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An agricultural and matrilineal (the women owned all property and determined kinship) society, the Iroquois Confederacy was made up of six nations–Mohawk, Oneida, Onondaga, Cayuga, Seneca, and Tuscarora.
The Hopi, which means good in every respect, largely lived in northeast Arizona and were an agricultural society that practiced ancestor worship.
The Exploration for Real and Mythical Treasures in the AmericasFor half a millennium, stories of vast treasures—El Dorado, Manoa, the Seven Cities of Cibola, the Lost Dutchman Mine—have been part of the lore of the Americas. Long before the Europeans set foot in the New World, myths and rumors of fabulous wealth in distant lands, such as the kingdom of Prester John, were told and retold so often that they were assumed to be true. When Spanish explorers first made contact with the Aztec and Inca civilizations, they found cultures that were literally dripping with gold.
Donald Fixico, one of the foremost scholars on Native Americans, details the day-to-day lives of these indigenous people in the 20th century. As they moved from living among tribes in the early 1900s to the cities of mainstream America after WWI and WWII, many Native Americans grappled with being both Indian and American.
Flying the notorious "Hump" route between India and China in 1943, a twin-engine plane suffered mechanical failure and crashed in a dense mountain jungle, deep within Japanese-held territory. Among the passengers and crew were celebrated CBS journalist Eric Sevareid, an OSS operative who was also a Soviet double agent, and General Joseph "Vinegar Joe" Stilwell’s personal political adviser. Against the odds, all but one of the twenty-one people aboard the doomed aircraft survived—it remains the largest civilian evacuation of an aircraft by parachute.
The fascinating portrayal of the Cherokee nation, filled with Native American legend, lore, and religion – a gripping American drama of power, politics, betrayal, and ambition.B & W photographs
A landmark history — the sweeping story of the enslavement of tens of thousands of Indians across America, from the time of the conquistadors up to the early 20th centurySince the time of Columbus, Indian slavery was illegal in much of the American continent. Yet, as Andrés Reséndez illuminates in his myth-shattering The Other Slavery, it was practiced for centuries as an open secret. There was no abolitionist movement to protect the tens of thousands of natives who were kidnapped and enslaved by the conquistadors, then forced to descend into the “mouth of hell” of eighteenth-century silver mines or, later, made to serve as domestics for Mormon settlers and rich Anglos.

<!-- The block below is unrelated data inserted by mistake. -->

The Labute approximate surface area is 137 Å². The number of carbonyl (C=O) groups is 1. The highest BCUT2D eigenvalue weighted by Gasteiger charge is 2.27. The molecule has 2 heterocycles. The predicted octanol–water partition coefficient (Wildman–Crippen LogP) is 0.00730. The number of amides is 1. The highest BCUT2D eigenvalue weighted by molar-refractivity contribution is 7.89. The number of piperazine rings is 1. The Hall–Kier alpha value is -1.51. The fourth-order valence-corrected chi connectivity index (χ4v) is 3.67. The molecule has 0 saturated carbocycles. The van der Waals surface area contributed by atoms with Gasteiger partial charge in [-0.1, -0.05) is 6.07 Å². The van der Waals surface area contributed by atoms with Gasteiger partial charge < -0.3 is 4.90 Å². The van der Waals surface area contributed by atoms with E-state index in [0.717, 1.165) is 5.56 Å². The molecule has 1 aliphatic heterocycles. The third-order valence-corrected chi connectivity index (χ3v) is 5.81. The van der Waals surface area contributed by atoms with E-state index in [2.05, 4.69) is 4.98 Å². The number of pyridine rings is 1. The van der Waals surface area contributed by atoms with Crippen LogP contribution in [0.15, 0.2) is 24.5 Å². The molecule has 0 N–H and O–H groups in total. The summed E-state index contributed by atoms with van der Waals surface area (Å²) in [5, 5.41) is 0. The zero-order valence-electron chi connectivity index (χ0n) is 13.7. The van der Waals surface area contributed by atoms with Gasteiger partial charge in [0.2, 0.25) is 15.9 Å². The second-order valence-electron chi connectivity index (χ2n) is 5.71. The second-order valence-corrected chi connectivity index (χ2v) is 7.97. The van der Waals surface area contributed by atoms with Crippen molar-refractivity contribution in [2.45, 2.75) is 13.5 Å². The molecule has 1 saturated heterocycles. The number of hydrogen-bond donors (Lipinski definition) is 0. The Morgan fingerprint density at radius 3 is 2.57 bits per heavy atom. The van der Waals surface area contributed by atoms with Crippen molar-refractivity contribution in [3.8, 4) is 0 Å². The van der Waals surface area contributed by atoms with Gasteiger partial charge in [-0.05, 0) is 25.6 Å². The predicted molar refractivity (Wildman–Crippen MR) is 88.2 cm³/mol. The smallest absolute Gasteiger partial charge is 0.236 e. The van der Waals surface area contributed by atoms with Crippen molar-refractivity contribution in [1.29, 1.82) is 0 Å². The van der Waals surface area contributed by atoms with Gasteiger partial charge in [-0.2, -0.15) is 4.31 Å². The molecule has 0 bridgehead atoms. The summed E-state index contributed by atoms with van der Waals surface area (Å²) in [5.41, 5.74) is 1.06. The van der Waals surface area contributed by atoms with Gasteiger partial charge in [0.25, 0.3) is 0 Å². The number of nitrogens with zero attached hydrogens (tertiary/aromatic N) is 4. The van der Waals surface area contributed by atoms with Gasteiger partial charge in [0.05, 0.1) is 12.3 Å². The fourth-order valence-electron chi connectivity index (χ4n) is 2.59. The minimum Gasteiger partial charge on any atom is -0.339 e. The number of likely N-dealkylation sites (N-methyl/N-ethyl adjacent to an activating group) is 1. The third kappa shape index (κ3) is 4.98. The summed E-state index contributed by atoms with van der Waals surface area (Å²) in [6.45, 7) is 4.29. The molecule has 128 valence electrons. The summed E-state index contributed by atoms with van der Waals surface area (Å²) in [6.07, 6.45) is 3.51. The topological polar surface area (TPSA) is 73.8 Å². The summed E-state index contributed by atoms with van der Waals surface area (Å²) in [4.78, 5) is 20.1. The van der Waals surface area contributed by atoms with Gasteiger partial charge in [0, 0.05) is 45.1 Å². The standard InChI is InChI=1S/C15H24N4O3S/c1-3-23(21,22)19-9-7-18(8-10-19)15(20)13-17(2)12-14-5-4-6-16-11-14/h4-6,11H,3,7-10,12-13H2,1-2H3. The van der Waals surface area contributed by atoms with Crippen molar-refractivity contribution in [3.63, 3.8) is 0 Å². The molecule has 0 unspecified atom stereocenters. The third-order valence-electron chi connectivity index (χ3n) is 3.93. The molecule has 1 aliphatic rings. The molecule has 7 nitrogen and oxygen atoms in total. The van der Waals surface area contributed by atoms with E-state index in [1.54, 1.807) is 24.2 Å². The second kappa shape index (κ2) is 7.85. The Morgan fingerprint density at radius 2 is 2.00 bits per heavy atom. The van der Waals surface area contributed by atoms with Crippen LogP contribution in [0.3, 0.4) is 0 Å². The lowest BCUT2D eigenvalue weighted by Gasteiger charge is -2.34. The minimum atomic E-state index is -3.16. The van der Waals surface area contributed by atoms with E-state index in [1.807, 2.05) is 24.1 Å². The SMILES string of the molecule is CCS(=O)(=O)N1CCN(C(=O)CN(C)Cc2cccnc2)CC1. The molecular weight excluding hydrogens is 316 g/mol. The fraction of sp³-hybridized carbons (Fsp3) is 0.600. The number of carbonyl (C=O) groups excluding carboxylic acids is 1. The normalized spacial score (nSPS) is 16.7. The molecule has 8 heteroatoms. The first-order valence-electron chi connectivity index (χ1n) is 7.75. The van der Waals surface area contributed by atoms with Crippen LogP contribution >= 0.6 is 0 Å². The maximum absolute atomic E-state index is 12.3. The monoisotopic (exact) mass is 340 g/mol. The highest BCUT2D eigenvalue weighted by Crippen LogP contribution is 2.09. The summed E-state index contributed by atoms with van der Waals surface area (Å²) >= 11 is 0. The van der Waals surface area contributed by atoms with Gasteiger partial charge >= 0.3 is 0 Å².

Based on Shelagh Grant’s years of groundbreaking archival research and drawing on her reputation as a leading historian in the field, Polar Imperative is a compelling overview of the historical claims of sovereignty over the polar regions of North America. It examines the unfolding implications of major climate changes, the impact of resource exploitation on the indigenous peoples, and the current state of play in a high-stakes game for control over the adjacent waters of Alaska, Arctic Canada and Greenland.
The indigenous imperative to honor nature is undermined by federal laws approving resource extraction through mining and drilling. Formal protections exist for Native American religious expression, but not for the places and natural resources integral to ceremonies. Under what conditions can traditional beliefs be best practiced?Recovering the Sacred features a wealth of native research and hundreds of interviews with indigenous scholars and activists.Winona LaDuke was named by Time in 1994 as one of America’s fifty most promising leaders under forty.